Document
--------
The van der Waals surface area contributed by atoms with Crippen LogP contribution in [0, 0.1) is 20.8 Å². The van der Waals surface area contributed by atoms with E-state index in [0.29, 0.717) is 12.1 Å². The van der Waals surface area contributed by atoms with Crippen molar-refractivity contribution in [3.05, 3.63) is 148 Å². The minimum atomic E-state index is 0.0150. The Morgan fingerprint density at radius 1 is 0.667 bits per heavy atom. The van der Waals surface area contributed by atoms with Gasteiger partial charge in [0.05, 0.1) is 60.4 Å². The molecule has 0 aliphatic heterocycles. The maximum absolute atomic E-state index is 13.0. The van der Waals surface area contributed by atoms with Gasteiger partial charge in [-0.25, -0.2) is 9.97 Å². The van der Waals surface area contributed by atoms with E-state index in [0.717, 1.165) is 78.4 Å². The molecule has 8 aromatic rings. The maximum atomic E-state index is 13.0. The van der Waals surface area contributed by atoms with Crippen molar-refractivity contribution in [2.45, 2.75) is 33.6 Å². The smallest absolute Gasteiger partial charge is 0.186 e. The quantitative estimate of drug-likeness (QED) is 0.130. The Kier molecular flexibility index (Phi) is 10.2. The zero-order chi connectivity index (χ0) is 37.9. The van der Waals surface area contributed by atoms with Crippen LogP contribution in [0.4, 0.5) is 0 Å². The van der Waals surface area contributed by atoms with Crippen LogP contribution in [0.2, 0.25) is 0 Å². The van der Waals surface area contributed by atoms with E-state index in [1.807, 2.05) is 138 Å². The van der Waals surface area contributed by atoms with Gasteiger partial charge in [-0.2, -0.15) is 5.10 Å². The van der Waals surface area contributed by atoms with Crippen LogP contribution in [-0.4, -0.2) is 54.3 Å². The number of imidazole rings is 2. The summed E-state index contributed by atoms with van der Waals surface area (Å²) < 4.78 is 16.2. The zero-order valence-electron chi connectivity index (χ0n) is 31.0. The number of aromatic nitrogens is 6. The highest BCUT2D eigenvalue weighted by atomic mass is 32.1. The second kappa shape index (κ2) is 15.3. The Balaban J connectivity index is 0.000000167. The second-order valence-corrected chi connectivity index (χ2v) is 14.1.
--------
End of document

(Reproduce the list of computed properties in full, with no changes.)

The van der Waals surface area contributed by atoms with Crippen LogP contribution in [0, 0.1) is 20.8 Å². The van der Waals surface area contributed by atoms with E-state index in [0.29, 0.717) is 12.1 Å². The van der Waals surface area contributed by atoms with Crippen molar-refractivity contribution in [3.05, 3.63) is 148 Å². The minimum atomic E-state index is 0.0150. The Morgan fingerprint density at radius 1 is 0.667 bits per heavy atom. The van der Waals surface area contributed by atoms with Gasteiger partial charge in [0.05, 0.1) is 60.4 Å². The molecule has 0 aliphatic heterocycles. The maximum absolute atomic E-state index is 13.0. The van der Waals surface area contributed by atoms with Gasteiger partial charge in [-0.25, -0.2) is 9.97 Å². The van der Waals surface area contributed by atoms with E-state index in [0.717, 1.165) is 78.4 Å². The molecule has 8 aromatic rings. The maximum atomic E-state index is 13.0. The van der Waals surface area contributed by atoms with Crippen molar-refractivity contribution in [2.45, 2.75) is 33.6 Å². The smallest absolute Gasteiger partial charge is 0.186 e. The quantitative estimate of drug-likeness (QED) is 0.130. The Kier molecular flexibility index (Phi) is 10.2. The zero-order chi connectivity index (χ0) is 37.9. The van der Waals surface area contributed by atoms with Crippen LogP contribution in [0.4, 0.5) is 0 Å². The van der Waals surface area contributed by atoms with Crippen LogP contribution in [0.2, 0.25) is 0 Å². The van der Waals surface area contributed by atoms with E-state index in [1.807, 2.05) is 138 Å². The van der Waals surface area contributed by atoms with Gasteiger partial charge in [-0.2, -0.15) is 5.10 Å². The van der Waals surface area contributed by atoms with Crippen LogP contribution in [-0.4, -0.2) is 54.3 Å². The number of imidazole rings is 2. The summed E-state index contributed by atoms with van der Waals surface area (Å²) < 4.78 is 16.2. The zero-order valence-electron chi connectivity index (χ0n) is 31.0. The number of aromatic nitrogens is 6. The highest BCUT2D eigenvalue weighted by atomic mass is 32.1. The second kappa shape index (κ2) is 15.3. The Balaban J connectivity index is 0.000000167. The second-order valence-corrected chi connectivity index (χ2v) is 14.1.